Jim Fox’s Experiences On “Mystery Alaska”
“Mystery Alaska” hit the big screens in 1999…you’ve probably seen it. A lot of great actors in the film. If you’re a Kings fan, the movie probably hit home a little more with one particular character…Jim Fox, who of course played himself as a TV commentator alongside Mike Myers (aka Donnie Shulzhoffer).
LA Kings Insider had a chance to speak with Fox about his experiences working in the movie and memories of being on the set with Myers.
Q: Talk about your experiences on the set of Mystery Alaska
A: Well, I think the first thing I have to say is that it was extremely professional. Certainly I had heard a lot about the movie industry, but never had experienced it firsthand. I had to go get fitted for clothes, you get [to the set] and you have a little bit of a dressing room and food is there any time you want it. Everyone is there to help you do whatever you’re trying to do. I was of course was only a small part of it, but I was very impressed with how organized they were, how professional they were and how serious they took their job.
Q: Talk about your scene with Mike Myers
A: Well, I only did one scene with Mike Myers. The whole taping was done at Sony Studios in Culver City and we had a green screen behind us, so they could make us look like we were at an event like we were inside of a studio covering a game. You get an understanding of what actors go through with a whole bunch of cameras right in front of us, and then you have 10-15 people behind the cameras: you have camera operators, the director and a whole bunch of bunch of other people behind there, but you’ve got to try to focus on what your job is. Obviously Mike has a lot more experience at it than I do. The first time I had three or four lines, and I remember the first take I asked a question to Mike Myers, and I had it pretty much all memorized, so I asked him the first question, he gives his answer, and I just paused and remembered, “Oh ya, I have another question there!” So they had to cut there and start all over again. That was basically the only time we had to start over and do it again. With Mike, he didn’t really have lines. He was able to improvise and do whatever he wanted to do. I think from that standpoint he knew what the theme was going to be, he knew the questions that were to be asked and he knew the situation…but he just went at it. The thing for me a couple times was I knew that they had different cameras, and shot from different angles, but I’m breaking up laughing. He’s going off on his lines, and I’m just howling and almost rolling on the floor at times, and I’m trying to stay out of the way of the camera, I’m trying to keep my voice down, a whole bunch of different things. I would say everyone else was professional, but I don’t know if I was because I wasn’t able to keep my cool under those circumstances.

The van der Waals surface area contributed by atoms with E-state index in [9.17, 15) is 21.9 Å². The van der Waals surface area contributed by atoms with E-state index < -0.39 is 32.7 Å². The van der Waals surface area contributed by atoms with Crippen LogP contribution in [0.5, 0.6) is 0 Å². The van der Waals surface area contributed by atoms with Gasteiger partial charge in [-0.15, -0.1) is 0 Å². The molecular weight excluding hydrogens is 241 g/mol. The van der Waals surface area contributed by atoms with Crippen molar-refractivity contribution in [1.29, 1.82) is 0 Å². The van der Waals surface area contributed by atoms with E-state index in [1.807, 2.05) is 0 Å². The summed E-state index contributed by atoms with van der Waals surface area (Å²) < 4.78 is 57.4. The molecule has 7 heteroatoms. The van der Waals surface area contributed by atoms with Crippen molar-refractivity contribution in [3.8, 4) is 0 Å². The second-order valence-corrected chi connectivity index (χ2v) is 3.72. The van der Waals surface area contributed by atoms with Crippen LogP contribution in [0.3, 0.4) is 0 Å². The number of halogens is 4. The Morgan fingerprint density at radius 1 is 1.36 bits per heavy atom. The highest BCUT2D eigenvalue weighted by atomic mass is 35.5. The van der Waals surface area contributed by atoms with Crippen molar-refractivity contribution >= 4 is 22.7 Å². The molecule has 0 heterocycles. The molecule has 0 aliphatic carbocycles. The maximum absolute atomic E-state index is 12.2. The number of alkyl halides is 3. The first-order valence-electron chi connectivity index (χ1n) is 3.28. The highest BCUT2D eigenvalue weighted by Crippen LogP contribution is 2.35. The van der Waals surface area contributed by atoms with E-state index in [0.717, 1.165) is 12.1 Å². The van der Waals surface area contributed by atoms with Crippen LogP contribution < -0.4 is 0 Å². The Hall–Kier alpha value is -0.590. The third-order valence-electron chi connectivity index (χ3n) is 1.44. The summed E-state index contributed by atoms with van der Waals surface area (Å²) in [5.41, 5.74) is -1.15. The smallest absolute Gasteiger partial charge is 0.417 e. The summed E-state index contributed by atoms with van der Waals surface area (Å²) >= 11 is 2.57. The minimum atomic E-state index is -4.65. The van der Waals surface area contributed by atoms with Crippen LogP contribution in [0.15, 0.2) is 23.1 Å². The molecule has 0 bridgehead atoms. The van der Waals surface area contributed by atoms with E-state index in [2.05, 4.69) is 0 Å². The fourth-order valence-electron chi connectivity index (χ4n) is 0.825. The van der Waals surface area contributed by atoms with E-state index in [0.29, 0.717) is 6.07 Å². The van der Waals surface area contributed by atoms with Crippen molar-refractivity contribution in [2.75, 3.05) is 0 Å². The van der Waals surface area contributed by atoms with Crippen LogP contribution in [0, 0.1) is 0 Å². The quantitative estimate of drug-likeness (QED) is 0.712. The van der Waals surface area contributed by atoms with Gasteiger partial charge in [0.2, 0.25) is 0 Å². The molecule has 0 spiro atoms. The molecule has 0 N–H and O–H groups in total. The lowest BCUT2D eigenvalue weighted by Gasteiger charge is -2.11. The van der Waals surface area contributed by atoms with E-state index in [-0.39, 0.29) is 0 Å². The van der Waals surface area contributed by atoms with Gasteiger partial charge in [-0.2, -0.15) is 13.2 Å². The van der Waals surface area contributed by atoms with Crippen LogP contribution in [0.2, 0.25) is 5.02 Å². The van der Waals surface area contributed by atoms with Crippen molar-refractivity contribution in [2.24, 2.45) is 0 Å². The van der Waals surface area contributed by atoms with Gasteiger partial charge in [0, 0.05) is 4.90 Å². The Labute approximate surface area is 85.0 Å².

Q: How did you get the call that they wanted you to be a part of this movie?
A: I think that’s an interesting part because I got a call from David E. Kelley’s office and I obviously took it. I’ve played with David in a few charity games over the years, so I knew who he was and talked to him in the past, but I wouldn’t say we were friends or anything like that. So we talked for a few minutes and he told me about his movie and at the end he tells me about an old timer’s tournament coming up and asked if I would play on their team. So I was wondering if he called me for the movie or called me to play on his team, so that was kind of funny. I appreciated the call and was kind of caught off guard by it because I had no idea he had this project going, and he was one of the main writers and producers, so that was certainly a call I will never forget.
Q: When you watch the movie today, what is the first thing that goes through your mind?
A: In all honesty, the first thing that goes through my mind was how funny it was. I thought it was hilarious. When I watched it, I thought it was very well done. I thought the inside-the-locker-room scenes were almost dead on in the way it is in a team’s locker room, so that really caught my attention. Of course, the on ice scenes I was looking to see how people were skating and things of that sort. I wasn’t there when they did all the shooting for hockey, but obviously they picked a lot of solid hockey players. Russell Crowe obviously had not skated before so they had to do all the angles, and make sure it looked like he’s skating and those types of things. All the kids that they got to play the real hockey players did an outstanding job. Overall, I just thought it was interesting how it all comes together, and like I said I thought it was hilarious, and of course at the end you have the inspirational part like a lot of sports movies. I know there was some language that was not appropriate for a lot of people, but again that to me is what brought more of the reality to it, especially when I was talking about the scenes inside the locker rooms and how hockey players talk.